As part of my preparation for attending Cape Town 2010 I’ve been reading the advance papers. The latest is Local Leaders in the Global Church by Paul Joshua Bhakiaraj. Below are a few highlights and then my comments.
Paul challenges the leadership models that the Church has more recently used. He starts by highlighting how Jesus chose twelve followers, trained them and sent them on a mission. As this practice has been developed by Paul and many others over the centuries this has been critical to the development of the church.
Having highlighted the importance of leadership development, Paul goes on to challenge the concept of leadership involving the exercise of authority over others:
In Christian mission “authority” resides in Christ alone, not in the missionary’s experience, nor his economic power, or his theological/technological acumen. Ours is the claim, not to authority, but to be covenant partners of Christ, the one who now stands as victor over sin, death and the devil. Leadership in mission is therefore not exercising authority; rather it is standing under the all pervasive Lordship of Christ and following with gratitude and in obedience to his calling.
Whilst I understand the need to see through a priesthood of all believers that we are all leaders and servants, as he goes on to stress:
The church and world desperately need leaders who will serve and servants who will lead.
For me this section was over-stressed, and loses the importance of structure, and the understanding that as an organisation grows it has to develop structure and therefore models of authority and responsibility for the continued cohesiveness of an organisation.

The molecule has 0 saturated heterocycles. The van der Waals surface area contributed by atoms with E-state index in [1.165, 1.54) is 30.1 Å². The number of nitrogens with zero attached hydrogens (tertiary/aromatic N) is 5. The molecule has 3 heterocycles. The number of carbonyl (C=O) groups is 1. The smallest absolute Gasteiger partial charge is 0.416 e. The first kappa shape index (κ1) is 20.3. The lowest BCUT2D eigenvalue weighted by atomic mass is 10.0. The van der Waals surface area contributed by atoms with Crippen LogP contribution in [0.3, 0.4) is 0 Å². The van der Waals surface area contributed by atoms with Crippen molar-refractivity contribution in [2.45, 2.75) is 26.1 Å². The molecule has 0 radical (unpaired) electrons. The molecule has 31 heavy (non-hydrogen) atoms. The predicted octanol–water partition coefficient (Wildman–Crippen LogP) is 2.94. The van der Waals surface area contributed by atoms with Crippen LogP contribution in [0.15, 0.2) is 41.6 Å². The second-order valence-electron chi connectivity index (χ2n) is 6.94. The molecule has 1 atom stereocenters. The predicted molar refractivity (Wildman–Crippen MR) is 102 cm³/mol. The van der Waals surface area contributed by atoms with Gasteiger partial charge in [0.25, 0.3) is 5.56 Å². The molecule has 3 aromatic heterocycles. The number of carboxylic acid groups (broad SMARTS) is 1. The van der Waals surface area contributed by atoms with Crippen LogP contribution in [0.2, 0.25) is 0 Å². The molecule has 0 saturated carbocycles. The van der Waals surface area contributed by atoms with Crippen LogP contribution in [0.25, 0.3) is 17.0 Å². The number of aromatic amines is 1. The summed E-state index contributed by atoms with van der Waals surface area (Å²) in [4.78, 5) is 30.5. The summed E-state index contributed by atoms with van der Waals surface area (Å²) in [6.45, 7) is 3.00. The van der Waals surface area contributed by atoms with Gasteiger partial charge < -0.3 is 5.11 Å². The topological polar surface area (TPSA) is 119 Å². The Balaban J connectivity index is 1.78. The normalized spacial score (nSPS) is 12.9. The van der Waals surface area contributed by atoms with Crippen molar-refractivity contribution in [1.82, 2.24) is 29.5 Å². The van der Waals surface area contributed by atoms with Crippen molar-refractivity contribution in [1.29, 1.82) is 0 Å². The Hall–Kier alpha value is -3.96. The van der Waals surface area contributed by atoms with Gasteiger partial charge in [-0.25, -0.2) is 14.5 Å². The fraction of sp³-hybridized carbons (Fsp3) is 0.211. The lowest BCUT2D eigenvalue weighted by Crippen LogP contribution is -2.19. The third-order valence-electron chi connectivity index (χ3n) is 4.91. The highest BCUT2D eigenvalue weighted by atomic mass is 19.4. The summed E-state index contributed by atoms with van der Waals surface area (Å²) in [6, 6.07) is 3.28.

Paul, very helpfully, goes on to look at the need for a polycentric faith:
No longer can we think of Rome and/or Canterbury and/or Colorado Springs as the primary representative centres of Christianity. To be true to this new reality called World Christianity we will now need to accord Buenos Aires, Chennai, Lagos, Nairobi, Santiago, Seoul, Shanghai and other such places equal if not more importance.
This excites me, although with so many denominations and organisations I think it will be difficult to see this actually happen, I can’t, for example, see the Archbishop of Canterbury moving power to Africa, Asia or Latin America. And yet as Paul writes, it is imperative:
unlike the previous era the gospel cannot be represented by a western image and Christian history cannot be guided by a western master narrative, political, economical or theological.
This paper leaves me asking more questions and looking forward to the discussion it will bring in Cape Town.